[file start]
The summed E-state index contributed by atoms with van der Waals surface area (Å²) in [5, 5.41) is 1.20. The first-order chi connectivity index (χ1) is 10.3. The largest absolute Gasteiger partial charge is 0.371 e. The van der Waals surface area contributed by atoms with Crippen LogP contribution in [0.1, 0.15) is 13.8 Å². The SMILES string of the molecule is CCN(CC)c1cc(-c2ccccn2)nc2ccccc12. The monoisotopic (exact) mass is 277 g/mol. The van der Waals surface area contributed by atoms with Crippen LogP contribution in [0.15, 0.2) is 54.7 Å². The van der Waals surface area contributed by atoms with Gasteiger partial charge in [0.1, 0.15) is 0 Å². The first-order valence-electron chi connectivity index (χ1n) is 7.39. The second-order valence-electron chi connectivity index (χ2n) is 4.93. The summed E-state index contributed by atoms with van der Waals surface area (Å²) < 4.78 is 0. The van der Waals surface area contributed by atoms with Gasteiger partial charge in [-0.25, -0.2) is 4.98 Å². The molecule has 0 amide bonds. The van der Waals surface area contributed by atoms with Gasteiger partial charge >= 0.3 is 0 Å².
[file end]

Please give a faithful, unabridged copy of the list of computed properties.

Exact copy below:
The summed E-state index contributed by atoms with van der Waals surface area (Å²) in [5, 5.41) is 1.20. The first-order chi connectivity index (χ1) is 10.3. The largest absolute Gasteiger partial charge is 0.371 e. The van der Waals surface area contributed by atoms with Crippen LogP contribution in [0.1, 0.15) is 13.8 Å². The SMILES string of the molecule is CCN(CC)c1cc(-c2ccccn2)nc2ccccc12. The monoisotopic (exact) mass is 277 g/mol. The van der Waals surface area contributed by atoms with Crippen LogP contribution in [0.15, 0.2) is 54.7 Å². The van der Waals surface area contributed by atoms with Gasteiger partial charge in [0.1, 0.15) is 0 Å². The first-order valence-electron chi connectivity index (χ1n) is 7.39. The second-order valence-electron chi connectivity index (χ2n) is 4.93. The summed E-state index contributed by atoms with van der Waals surface area (Å²) < 4.78 is 0. The van der Waals surface area contributed by atoms with Gasteiger partial charge in [-0.25, -0.2) is 4.98 Å². The molecule has 0 amide bonds. The van der Waals surface area contributed by atoms with Gasteiger partial charge >= 0.3 is 0 Å².